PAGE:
The high midday sun beat down on him as he ran, the blistering hot sand scalding the soles of his bare feet. He ran, board tucked under his arm, stare locked on the notorious rip, searching the increasing swell for any sign of the sunburnt blonde man. Shit. There was none.
To his left, he saw Grub and Hollywood weave through a crowd of laughing tourists before sprinting into the surf. The two guards threw their boards onto the water and launched themselves through the breaking waves at breakneck speed, heading for the group of clueless Japanese swimmers.
He flicked his stare back to Backpacker’s Express, picking up his already punishing pace, hot sand peppering the backs of his thighs in stinging pinpricks.
Time pressed on him, as brutal as the sun. Grub and Hollywood were good lifeguards, but neither had the experience in the infamous rip that he had, and the middle-aged blonde man wasn’t the only one struggling in the water. It was a foregone conclusion any number of the Japanese tourists would soon realize they were in trouble and make a scramble for the approaching guards the second they saw them. Once that happened, the drowning man would certainly go under for good. If he wasn’t already.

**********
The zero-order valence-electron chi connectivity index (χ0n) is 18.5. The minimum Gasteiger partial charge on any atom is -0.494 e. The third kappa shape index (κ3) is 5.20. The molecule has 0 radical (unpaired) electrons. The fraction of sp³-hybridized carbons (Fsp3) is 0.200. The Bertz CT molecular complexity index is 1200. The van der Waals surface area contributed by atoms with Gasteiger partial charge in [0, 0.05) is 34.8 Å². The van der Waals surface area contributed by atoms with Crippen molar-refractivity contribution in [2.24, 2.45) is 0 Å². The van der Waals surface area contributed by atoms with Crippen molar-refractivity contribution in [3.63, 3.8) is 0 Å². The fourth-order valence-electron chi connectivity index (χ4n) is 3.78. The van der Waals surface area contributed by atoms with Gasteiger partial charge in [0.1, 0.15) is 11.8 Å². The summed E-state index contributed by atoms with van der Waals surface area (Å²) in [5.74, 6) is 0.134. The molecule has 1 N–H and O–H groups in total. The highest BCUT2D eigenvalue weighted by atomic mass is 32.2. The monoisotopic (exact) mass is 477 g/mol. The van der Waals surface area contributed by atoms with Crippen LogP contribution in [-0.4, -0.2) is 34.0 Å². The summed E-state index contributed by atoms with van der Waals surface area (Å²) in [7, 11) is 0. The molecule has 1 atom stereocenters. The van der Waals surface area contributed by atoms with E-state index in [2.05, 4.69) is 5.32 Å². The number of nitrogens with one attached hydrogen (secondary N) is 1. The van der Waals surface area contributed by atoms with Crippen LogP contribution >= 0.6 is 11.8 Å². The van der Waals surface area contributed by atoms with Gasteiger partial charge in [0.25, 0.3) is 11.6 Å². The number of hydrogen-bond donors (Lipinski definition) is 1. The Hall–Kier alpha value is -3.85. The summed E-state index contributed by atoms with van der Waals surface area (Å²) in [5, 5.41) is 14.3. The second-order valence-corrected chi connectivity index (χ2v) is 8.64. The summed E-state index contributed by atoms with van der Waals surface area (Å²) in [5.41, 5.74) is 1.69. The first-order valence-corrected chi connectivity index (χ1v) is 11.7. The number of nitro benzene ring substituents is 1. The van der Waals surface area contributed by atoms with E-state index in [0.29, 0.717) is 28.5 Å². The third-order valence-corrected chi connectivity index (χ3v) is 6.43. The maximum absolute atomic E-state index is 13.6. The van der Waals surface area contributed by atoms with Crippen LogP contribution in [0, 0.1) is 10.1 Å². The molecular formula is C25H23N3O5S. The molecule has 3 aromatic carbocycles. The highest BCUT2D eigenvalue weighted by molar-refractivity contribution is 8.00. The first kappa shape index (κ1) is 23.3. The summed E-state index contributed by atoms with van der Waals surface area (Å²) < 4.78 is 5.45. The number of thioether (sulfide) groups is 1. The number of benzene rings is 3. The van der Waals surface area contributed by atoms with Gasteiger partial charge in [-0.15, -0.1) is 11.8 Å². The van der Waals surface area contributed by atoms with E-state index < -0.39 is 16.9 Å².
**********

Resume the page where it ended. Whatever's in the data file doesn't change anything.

Muscles burning, sweat streaming down his temples and chest, Patrick plowed into the surf. The cool water felt like icy needles on his flushed flesh, biting at his focus. He pushed through the chilling pain trying to cramp his legs, positioning his board and dropping onto it in one fluid move. Plunging his arms deep into the sea, he pulled stroke after stroke, powering his way through the crashing waves.